It would be extremely embarrassing in its own right to, as the CEO of a buzzy AI startup, get caught bragging about pledged charity donations that you never actually made. And it would surely be exponentially more embarrassing to try and debunk that rumor by hastily making said unfulfilled donation after already being called out, and poorly photoshopping payment receipts to cover up that fact.
A ridiculous situation? Absolutely. But this, as detailed by Techdirt, may well be the exact situation that AI-powered "robot lawyer" startup DoNotPay's founder and CEO, the headline-friendly Joshua Browder, appears to have found himself in.
As Techdirt explains, Browder's series of unfortunate events started roughly a week ago, when a paralegal named Kathryn Tewsen called Browder out on Twitter for what appeared to be pretty glaring errors in his company's tech. Online prompts designed to help users were questionable at best, and Tewsen, someone well-versed in legal jargon and proceedings, very easily poked a lot of holes in the AI tech's understandings of law. (Not a great look for a "robot lawyer.")
Tewsen noted these findings in a very detailed January 24 Twitter thread, which quickly picked up some viral steam. Shortly thereafter, Browder announced that his AI lawyer's first live court case, which was allegedly to take place in February, had been postponed — because, he claimed, he'd been threatened with jail time. For now, he said, DoNotPay would bring its focus back to consumer rights cases and away from "distracting" cases like divorce proceedings.
The DoNotPay website, meanwhile, no longer allowed users to "test documents," a feature that Tewsen had discovered significant flaws in. Suspect timing for, well, all of this, to say the absolute least.
Tewsen, per Techdirt, now convinced that the whole thing was more or less a publicity stunt to begin with, decided to investigate another pretty major Browder claim: that he according to a November 2022 Twitter post would buy and forgive $10 of medical debt for every "[retweet] + follow" earned by that tweet — and post receipts.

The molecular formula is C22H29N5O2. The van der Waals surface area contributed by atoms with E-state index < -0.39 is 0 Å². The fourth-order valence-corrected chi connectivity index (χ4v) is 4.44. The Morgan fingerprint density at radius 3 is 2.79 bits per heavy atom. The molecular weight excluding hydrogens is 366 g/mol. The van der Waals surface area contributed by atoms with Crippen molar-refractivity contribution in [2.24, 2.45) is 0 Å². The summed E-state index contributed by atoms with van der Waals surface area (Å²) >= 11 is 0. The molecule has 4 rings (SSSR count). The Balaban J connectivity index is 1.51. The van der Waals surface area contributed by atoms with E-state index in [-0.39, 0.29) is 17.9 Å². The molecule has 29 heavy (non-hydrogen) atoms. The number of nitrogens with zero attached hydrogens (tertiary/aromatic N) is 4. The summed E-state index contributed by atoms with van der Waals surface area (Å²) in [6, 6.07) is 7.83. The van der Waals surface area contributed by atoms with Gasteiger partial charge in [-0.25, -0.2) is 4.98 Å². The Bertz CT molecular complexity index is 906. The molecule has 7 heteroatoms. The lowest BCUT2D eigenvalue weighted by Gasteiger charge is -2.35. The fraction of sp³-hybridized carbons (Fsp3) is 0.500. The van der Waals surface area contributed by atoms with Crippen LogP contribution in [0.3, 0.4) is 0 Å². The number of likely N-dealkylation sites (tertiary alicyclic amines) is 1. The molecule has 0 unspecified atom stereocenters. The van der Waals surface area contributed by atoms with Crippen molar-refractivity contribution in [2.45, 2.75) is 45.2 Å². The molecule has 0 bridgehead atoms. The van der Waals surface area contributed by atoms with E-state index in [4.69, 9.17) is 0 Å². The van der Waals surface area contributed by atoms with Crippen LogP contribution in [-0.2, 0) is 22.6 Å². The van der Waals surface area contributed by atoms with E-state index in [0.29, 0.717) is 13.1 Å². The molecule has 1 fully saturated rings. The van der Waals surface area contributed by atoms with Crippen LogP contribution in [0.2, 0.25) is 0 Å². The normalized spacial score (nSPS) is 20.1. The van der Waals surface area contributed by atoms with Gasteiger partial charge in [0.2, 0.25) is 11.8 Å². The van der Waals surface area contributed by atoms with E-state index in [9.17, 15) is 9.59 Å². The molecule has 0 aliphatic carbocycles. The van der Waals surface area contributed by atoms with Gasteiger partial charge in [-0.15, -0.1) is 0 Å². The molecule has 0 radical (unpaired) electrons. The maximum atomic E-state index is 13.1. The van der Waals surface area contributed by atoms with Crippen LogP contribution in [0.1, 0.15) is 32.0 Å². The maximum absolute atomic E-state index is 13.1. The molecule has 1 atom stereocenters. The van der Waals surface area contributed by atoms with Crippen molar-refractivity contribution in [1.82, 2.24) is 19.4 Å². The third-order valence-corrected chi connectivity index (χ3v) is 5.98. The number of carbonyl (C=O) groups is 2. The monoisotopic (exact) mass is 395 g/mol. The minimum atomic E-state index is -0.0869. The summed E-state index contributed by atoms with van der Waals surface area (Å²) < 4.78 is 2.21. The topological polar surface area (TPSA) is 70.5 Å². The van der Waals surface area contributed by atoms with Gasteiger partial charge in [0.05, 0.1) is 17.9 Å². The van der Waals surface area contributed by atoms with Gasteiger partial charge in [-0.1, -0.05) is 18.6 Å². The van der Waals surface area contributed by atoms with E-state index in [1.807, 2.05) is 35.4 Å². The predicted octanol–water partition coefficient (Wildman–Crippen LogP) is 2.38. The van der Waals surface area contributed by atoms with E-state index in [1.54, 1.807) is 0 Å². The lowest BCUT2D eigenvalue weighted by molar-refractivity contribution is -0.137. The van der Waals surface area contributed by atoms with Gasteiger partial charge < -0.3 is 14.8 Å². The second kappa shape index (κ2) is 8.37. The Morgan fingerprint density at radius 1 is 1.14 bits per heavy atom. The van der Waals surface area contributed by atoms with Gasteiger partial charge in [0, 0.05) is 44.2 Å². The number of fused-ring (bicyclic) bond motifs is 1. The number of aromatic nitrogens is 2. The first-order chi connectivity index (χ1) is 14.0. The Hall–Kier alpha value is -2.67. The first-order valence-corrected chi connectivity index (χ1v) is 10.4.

Receipts were never posted, so Tewsen decided to inquire (on Twitter, of course.) Browder responded pretty saltily.
"Yes, I did donate," he wrote back, an image of a payment receipt to the nonprofit organization RIP Medical Debt in tow. "Not sure why you are criticizing a donation."
That receipt, importantly, was marked as being paid on December 2, 2022, a few weeks after Browder's initial medical debt hype tweet. And as it turns out, the tech CEO did make a donation. He just didn't make it when he said he did.
"But based on this?" she continued, "I don't think he did it on December 2, 2022."
And sure enough: in an email reviewed by Techdirt, RIP Medical Debt confirmed to Tewsen that Browder had indeed made a $500 donation, but he'd made that donation on January 29 — just four minutes after Tewsen had called him out for failing to follow through with his cash-forward publicity stunt. Browder's shoddy photoshop work was tweeted just 17 minutes after that.
Browder has unsurprisingly deleted the tweet promising to pay medical bills. And at the end of the day, this is, again, all astonishingly ridiculous — but also a little infuriating, given that this guy has raised many millions in funding cash from top-dollar VCs, including Marc Andreessen and the folks at Founders Fund. Not exactly genius moves on Browder's behalf, and we should probably all expect more from the people raking in this kind of investor interest.
More on DoNotPay's "court case": Startup's Plans for Robot Lawyer Nixed after CEO Threatened with Jail
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